Officers David Siefer and James Hummel were following the Malibu near Clark and Quigley avenues when they broadcast over police radio that they saw the passenger turn in her seat, get onto her knees and extend both arms toward the rear window as if she was holding a gun. They also thought the passenger was a man.
"He's pointing the gun. He's pointing the gun out the back window. Heads up. Heads up. Passenger is pointing a gun out the back window. Everybody be careful," Siefer said.
Siefer later told investigators he didn't actually see a gun. "Despite not actually seeing a gun, Siefer broadcast on the radio that the passenger has just pointed a gun out the rear window," the report said.
Siefer also later incorrectly broadcast that the Malibu, while on Interstate 90, had blown a tire, though he wasn't the only officer who thought they saw that.
Later, Siefer reported that he witnessed the Malibu ram a Ford Crown Victoria police car on an East Cleveland side street. That also appeared to be inaccurate.
The only verified contact the Malibu had with any police car before the parking lot was when Detective Kevin Fairchild' s unmarked Ford Crown Victoria hit the Malibu's rear passenger side after a tight right turn onto a side street.
Though investigators never located a gun, they could not rule out the possibility that the suspects had one at some point during the chase before entering the parking lot.
Investigators searched for evidence that a gun was tossed from the car, even using the Sheriff's Office Dive Team to search some waterways along the chase route.
Forensic evidence also didn't help determine whether Russell or Williams had fired a weapon during the chase before their vehicle entered the parking lot.
Gunshot residue test kits collected from the hands of Russell and Williams, as well as from the interior of the car, all showed particles that indicated gunshot primer residue in the car.
However, investigators noted that because of the large amount of gunfire close to the vehicle and directed into the vehicle, the result couldn't help answer the question of whether a gun had been fired from the car.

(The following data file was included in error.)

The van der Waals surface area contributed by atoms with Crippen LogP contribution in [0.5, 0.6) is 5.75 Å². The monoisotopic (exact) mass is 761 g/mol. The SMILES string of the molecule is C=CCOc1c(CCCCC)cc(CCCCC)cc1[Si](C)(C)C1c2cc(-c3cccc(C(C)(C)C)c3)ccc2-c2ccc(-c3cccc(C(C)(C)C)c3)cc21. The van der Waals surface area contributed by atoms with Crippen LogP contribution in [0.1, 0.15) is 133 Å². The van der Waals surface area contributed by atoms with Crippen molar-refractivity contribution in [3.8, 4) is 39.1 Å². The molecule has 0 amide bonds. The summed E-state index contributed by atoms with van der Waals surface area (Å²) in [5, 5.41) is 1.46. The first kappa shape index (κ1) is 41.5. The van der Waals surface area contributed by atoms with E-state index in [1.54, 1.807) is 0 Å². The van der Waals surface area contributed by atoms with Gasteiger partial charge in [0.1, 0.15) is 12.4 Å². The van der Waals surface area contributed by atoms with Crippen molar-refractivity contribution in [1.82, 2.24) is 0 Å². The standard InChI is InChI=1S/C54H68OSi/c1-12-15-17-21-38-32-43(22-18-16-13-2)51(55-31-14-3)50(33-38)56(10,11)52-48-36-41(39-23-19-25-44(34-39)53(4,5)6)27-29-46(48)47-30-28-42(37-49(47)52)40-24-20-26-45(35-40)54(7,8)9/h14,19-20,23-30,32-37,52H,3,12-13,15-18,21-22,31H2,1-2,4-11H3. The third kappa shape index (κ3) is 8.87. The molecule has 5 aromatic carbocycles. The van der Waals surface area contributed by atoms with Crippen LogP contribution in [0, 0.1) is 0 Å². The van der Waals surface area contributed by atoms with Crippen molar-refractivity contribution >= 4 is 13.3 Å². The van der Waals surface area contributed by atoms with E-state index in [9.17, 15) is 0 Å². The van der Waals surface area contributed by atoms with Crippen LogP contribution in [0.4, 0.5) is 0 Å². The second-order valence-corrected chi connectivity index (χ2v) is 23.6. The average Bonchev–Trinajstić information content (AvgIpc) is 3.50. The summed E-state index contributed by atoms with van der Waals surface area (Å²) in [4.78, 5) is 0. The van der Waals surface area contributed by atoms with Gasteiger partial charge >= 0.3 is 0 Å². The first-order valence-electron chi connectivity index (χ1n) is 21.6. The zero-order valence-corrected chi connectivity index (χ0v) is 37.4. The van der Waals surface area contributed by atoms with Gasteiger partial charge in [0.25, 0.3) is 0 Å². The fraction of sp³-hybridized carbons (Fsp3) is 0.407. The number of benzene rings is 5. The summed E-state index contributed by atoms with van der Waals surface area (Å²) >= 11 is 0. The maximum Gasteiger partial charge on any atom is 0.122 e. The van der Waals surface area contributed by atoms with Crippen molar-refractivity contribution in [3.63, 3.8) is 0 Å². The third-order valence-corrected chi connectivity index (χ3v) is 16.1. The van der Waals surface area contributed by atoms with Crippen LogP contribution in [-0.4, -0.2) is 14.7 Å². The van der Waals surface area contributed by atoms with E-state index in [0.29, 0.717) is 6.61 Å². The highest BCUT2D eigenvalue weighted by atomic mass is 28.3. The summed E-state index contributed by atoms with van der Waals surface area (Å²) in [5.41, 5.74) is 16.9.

"In other words, (the tests) reveal nothing or tell us nothing whether or not the suspects did or did not have a gun," DeWine said.
Evidence collected from the crime scene, the suspects and the car gave investigators other clues about what might have colored officers' perceptions the night of Nov. 29.
A forensic mechanic's inspection determined "within a reasonable degree of mechanical certainty" that the Malibu had multiple conditions it would need to backfire and that backfiring had occurred.
Two officers outside the Cuyahoga County Justice Center when the Malibu first sped by, beginning the chase, believed they had heard gunshots coming from the car. In addition, a guard outside the parking lot and a detective on the sixth floor of the Justice Center also believed they heard a shot.
Also in the front of the car was an empty red Coca-Cola can, two lighters and a charred glass pipe with cocaine residue. Autopsy results showed Russell had alcohol and cocaine in his system, and Williams had marijuana and cocaine in her system.
During the chase, several officers noted that one of the car's occupants was drinking something out of a red can. One officer, Sgt. Patricia Coleman, told investigators she was dumbfounded that the driver of the Malibu was "casually smoking a cigarette" during the pursuit while speeding through intersections and running red lights.
Officer Hummel told investigators that he was displeased with several aspects of the pursuit. He was interviewed about his thoughts after investigators discovered he had sent text messages about the pursuit to a dispatcher.
He told investigators he heard the Malibu backfire several times during the pursuit, leading him to believe it was that sound -- and not gunshots -- that led to the chase.
Hummel also was upset about unmarked cars remaining in lead positions in the pursuit, which he thought was unsafe. He also believed that some officers participated in the pursuit but did not remain on scene or enter their activity into their duty logs.
The report also confirms the chase technically began several minutes before the Malibu sped past the Justice Center, when officer John Jordan radioed dispatch center with the license plate of the Malibu, stating he was only looking for "info" on the car which was parked at East 22nd Street and Lakeside Avenue, near a men's homeless shelter.